After the Bell | January 21, 2022
Corn: March corn futures rose 5 1/4 cents to $6.16 1/4, a gain of 20 cents for the week and the contract’s highest closing price since $6.22 on June 10. Corn futures rose for the fifth straight day on strengthening export demand. USDA reported net U.S. corn sales for 2021-22 of 1.091 MMT for the week ended Jan. 13, more than double the previous week and up 48% from the average for the previous four weeks. Sales topped expectations ranging from 500,000 MT to 1 MMT. Weekly exports of 1.298 MMT, a marketing-year high, rose 28% from the previous week and 29% from the four-week average.
Soybeans: March soybeans fell 11 1/2 cents to $14.14 1/2, but still rose 44 1/2 cents for the week. March soybean meal fell $8.10 to $392.70 per ton, down $12.90 for the week. March soybean oil fell 12 points to 63.00 cents per pound, up 454 points for the week. Soybeans fell under profit-taking pressure following this week’s rally to seven-month highs. Net weekly soybean sales of 671,000 MT for 2021-22 were at the low end of expectations and also down 9% from the previous week, but up 12% from the prior four-week average.
Wheat: March SRW wheat futures fell 10 1/4 cents to $7.80, up 38 1/2 cents for the week. March HRW wheat fell 3 1/4 cents to $7.93 1/4, up 48 1/4 cents for the week. March spring wheat futures fell 8 3/4 cents to $9.36, up 57 3/4 cents for the week. Wheat futures fell in a corrective pullback after this week’s gains. The market’s strong rebound may generate fresh technical buying early next week, and prices may remain supported by uncertainty regarding a potential Russia invasion of Ukraine and implications for global wheat trade. Net weekly U.S. wheat sales totaled 380,600 MT for 2021-22, up 44% from the previous week and up 62% from the four-week average.
Cotton: March cotton futures fell 212 points to 120.75 cents per pound, still up 105 points for the week. Prices fell despite a seemingly supportive USDA weekly export sales report. Net weekly sales for 2021-22 totaled 273,000 running bales (RB), with 139,200 bales reported for 2022-23. Weekly shipments, at 198,700 bales, were the largest since early September. Cotton traders next week will closely watch outside markets, including soybeans, crude oil, the U.S. dollar and U.S. stocks.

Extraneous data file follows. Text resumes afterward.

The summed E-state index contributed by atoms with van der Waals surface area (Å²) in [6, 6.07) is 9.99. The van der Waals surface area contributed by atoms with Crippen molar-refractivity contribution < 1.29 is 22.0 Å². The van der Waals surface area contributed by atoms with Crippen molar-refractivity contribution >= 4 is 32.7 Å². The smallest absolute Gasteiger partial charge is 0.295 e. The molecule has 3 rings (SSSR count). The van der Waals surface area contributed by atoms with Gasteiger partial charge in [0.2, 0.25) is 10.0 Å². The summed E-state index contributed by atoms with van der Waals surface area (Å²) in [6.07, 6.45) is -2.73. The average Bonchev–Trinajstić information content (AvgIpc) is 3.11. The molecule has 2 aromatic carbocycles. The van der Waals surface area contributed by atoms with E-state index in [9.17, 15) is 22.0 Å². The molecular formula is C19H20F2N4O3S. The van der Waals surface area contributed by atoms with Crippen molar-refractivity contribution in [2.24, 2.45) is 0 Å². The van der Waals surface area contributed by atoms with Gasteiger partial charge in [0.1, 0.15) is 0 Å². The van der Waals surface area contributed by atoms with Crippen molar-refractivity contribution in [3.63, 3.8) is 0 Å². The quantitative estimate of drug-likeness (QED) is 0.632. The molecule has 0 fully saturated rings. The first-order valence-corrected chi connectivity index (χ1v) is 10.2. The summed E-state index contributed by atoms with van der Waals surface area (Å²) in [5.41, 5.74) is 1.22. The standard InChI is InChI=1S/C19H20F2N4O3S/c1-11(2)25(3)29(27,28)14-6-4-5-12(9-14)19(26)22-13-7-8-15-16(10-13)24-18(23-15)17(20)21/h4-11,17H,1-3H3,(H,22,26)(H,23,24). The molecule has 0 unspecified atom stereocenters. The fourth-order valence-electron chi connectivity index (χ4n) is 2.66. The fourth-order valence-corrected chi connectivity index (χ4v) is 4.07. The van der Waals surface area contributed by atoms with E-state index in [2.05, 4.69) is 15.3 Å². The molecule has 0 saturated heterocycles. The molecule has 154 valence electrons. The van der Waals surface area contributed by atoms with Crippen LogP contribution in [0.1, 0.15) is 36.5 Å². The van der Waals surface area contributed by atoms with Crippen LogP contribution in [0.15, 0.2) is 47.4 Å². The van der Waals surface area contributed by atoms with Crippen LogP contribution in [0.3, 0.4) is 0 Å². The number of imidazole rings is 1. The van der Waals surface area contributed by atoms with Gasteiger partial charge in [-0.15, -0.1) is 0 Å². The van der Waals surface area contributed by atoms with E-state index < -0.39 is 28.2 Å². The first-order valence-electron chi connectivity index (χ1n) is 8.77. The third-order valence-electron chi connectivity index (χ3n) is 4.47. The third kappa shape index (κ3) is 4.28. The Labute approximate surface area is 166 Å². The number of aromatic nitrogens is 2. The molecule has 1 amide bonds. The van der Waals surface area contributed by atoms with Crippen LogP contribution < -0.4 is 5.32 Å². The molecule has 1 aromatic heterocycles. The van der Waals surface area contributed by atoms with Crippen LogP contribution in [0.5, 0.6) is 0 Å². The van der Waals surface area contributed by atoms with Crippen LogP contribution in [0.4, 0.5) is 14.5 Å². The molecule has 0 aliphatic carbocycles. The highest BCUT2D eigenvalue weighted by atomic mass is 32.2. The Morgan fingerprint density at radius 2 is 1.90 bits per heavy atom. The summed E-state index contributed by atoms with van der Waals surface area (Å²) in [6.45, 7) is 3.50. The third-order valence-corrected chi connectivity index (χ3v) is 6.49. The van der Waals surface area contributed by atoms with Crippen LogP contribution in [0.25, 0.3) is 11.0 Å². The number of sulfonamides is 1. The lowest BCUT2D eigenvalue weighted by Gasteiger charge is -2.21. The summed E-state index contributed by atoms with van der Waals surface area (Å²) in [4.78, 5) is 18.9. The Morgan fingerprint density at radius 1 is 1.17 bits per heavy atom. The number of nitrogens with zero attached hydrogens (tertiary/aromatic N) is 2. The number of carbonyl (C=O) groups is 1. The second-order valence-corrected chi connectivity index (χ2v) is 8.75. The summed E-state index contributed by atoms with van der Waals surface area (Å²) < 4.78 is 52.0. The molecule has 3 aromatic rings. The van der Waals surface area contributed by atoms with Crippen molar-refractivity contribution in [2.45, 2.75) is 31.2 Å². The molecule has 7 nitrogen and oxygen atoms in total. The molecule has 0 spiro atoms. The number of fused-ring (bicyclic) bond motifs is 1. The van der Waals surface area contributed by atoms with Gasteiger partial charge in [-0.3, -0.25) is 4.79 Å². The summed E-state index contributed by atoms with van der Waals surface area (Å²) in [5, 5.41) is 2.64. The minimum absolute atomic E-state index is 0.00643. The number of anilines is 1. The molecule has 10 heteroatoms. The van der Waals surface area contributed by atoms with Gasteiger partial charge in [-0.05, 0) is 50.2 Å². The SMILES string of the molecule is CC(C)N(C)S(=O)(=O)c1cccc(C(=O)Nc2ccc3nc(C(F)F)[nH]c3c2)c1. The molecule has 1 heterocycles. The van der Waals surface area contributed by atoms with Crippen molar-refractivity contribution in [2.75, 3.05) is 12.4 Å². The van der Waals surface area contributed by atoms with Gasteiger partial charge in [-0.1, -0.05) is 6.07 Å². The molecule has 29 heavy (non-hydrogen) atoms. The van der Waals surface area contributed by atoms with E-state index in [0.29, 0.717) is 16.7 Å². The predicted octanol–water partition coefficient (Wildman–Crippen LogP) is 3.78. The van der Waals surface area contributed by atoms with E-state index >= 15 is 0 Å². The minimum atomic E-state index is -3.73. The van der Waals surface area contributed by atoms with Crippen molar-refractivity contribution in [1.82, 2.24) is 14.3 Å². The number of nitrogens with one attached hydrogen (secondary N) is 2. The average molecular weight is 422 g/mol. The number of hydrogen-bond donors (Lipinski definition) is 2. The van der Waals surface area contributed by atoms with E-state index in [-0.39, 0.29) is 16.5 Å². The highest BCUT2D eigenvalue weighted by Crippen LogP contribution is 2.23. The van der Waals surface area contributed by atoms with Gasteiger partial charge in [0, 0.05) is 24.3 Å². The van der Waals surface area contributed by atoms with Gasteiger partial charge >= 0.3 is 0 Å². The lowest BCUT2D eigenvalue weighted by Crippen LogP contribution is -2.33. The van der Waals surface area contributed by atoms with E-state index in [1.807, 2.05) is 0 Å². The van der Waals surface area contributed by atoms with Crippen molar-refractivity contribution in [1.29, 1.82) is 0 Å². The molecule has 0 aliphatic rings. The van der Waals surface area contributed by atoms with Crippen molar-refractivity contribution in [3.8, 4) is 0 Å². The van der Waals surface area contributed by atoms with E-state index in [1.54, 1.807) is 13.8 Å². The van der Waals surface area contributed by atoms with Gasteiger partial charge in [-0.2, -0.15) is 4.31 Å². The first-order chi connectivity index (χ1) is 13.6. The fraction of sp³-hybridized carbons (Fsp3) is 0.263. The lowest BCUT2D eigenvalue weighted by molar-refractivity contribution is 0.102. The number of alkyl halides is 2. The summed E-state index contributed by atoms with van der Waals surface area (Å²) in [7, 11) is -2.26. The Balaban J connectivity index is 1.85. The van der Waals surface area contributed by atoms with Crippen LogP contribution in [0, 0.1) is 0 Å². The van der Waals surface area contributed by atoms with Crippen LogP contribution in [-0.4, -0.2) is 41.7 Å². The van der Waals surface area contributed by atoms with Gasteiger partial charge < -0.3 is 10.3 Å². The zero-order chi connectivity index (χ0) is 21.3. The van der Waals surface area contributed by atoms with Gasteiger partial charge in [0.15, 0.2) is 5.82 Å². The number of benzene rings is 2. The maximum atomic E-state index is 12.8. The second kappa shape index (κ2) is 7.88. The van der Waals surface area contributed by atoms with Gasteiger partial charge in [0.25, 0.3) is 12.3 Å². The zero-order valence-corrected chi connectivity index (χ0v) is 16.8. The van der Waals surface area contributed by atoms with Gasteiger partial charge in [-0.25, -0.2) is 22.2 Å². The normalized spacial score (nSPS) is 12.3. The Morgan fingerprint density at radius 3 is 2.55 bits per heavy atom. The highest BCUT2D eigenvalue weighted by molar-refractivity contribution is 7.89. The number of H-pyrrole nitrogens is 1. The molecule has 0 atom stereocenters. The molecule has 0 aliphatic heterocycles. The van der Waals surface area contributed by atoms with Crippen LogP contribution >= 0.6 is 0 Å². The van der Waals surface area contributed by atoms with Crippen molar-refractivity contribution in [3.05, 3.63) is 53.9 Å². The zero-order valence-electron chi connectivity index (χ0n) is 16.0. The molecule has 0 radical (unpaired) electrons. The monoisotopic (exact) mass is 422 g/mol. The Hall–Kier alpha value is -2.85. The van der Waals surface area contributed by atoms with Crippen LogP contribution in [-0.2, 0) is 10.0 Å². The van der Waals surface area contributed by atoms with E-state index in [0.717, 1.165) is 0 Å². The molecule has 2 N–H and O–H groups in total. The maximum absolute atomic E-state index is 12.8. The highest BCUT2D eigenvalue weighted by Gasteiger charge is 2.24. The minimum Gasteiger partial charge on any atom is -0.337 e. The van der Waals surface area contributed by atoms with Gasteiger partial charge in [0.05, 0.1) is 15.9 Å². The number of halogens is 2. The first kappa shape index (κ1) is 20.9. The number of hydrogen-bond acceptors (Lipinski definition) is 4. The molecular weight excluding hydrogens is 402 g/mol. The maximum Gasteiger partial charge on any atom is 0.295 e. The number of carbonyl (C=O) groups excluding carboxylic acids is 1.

Cattle: April live cattle fell $1.075 to $142.10, down 2.5 cents for the week. March feeder cattle fell $1.65 to $163.30, near a four-week low. Live cattle may face pressure Monday from bearish figures in USDA’s Cattle on Feed Report today. Feedlot placements during December were estimated at 1.963 million head, up 6.5% from the same month in 2020 and above expectations for an increase closer to 2.6%. Cattle on feed as of Jan. 1 rose 0.6% to an estimated 12.04 million head, contrary to expectations for a 0.2% decline. Price declines may be limited by a strong boxed beef market and signs of firming cash. Live steers this week averaged $137.39, USDA reported today, up about 78 cents from last week's average. Choice cutout values fell 57 cents to an average of $292.41, still up $8.10 from the end of last week and near a four-month high.
Hogs: April lean hogs rose 95 cents to $94.95, up $6.50 for the week and a lifetime-high close for the most-active contract for the second straight day. Hog futures soared amid strengthening cash and demand fundamentals and expectations meatpackers will soon recover from Covid-related slowdowns and boost slaughter back to normal levels. Slaughter this week was an estimated 2.44 million head, up 3.0% from last week but 10% under year-ago levels. The preliminary reading for the next CME hog index rose $1.01 to $77.51, the highest since Nov. 10, while pork cutout values rose $1.05 today to an average of $93.29, up from $89.07 at the end of last week. Movement was relatively light at about 243 loads.